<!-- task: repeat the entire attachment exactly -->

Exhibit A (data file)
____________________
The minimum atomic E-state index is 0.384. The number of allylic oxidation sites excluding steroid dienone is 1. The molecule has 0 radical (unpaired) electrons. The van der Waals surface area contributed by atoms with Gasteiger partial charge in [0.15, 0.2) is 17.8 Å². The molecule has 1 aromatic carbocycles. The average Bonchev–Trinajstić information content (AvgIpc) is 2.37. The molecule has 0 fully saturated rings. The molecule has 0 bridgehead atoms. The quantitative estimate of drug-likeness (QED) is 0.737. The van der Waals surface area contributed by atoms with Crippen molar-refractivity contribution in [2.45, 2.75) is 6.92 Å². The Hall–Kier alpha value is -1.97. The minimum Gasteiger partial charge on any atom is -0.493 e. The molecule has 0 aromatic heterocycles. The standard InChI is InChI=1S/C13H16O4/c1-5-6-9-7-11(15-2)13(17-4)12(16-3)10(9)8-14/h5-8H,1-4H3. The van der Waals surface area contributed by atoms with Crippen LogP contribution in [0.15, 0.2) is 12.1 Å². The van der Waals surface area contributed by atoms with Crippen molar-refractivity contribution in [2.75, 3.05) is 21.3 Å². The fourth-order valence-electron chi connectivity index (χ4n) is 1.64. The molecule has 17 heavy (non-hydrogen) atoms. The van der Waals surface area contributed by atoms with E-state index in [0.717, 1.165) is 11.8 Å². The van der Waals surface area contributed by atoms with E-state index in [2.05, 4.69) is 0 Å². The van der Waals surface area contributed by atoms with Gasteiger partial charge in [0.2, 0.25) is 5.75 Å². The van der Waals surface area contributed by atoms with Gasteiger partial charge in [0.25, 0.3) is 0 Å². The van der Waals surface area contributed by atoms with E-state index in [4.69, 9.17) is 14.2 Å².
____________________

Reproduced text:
The minimum atomic E-state index is 0.384. The number of allylic oxidation sites excluding steroid dienone is 1. The molecule has 0 radical (unpaired) electrons. The van der Waals surface area contributed by atoms with Gasteiger partial charge in [0.15, 0.2) is 17.8 Å². The molecule has 1 aromatic carbocycles. The average Bonchev–Trinajstić information content (AvgIpc) is 2.37. The molecule has 0 fully saturated rings. The molecule has 0 bridgehead atoms. The quantitative estimate of drug-likeness (QED) is 0.737. The van der Waals surface area contributed by atoms with Crippen molar-refractivity contribution in [2.45, 2.75) is 6.92 Å². The Hall–Kier alpha value is -1.97. The minimum Gasteiger partial charge on any atom is -0.493 e. The molecule has 0 aromatic heterocycles. The standard InChI is InChI=1S/C13H16O4/c1-5-6-9-7-11(15-2)13(17-4)12(16-3)10(9)8-14/h5-8H,1-4H3. The van der Waals surface area contributed by atoms with Crippen LogP contribution in [0.15, 0.2) is 12.1 Å². The van der Waals surface area contributed by atoms with Crippen molar-refractivity contribution in [2.75, 3.05) is 21.3 Å². The fourth-order valence-electron chi connectivity index (χ4n) is 1.64. The molecule has 17 heavy (non-hydrogen) atoms. The van der Waals surface area contributed by atoms with E-state index in [0.717, 1.165) is 11.8 Å². The van der Waals surface area contributed by atoms with E-state index in [2.05, 4.69) is 0 Å². The van der Waals surface area contributed by atoms with Gasteiger partial charge in [0.2, 0.25) is 5.75 Å². The van der Waals surface area contributed by atoms with Gasteiger partial charge in [0.25, 0.3) is 0 Å². The van der Waals surface area contributed by atoms with E-state index in [4.69, 9.17) is 14.2 Å².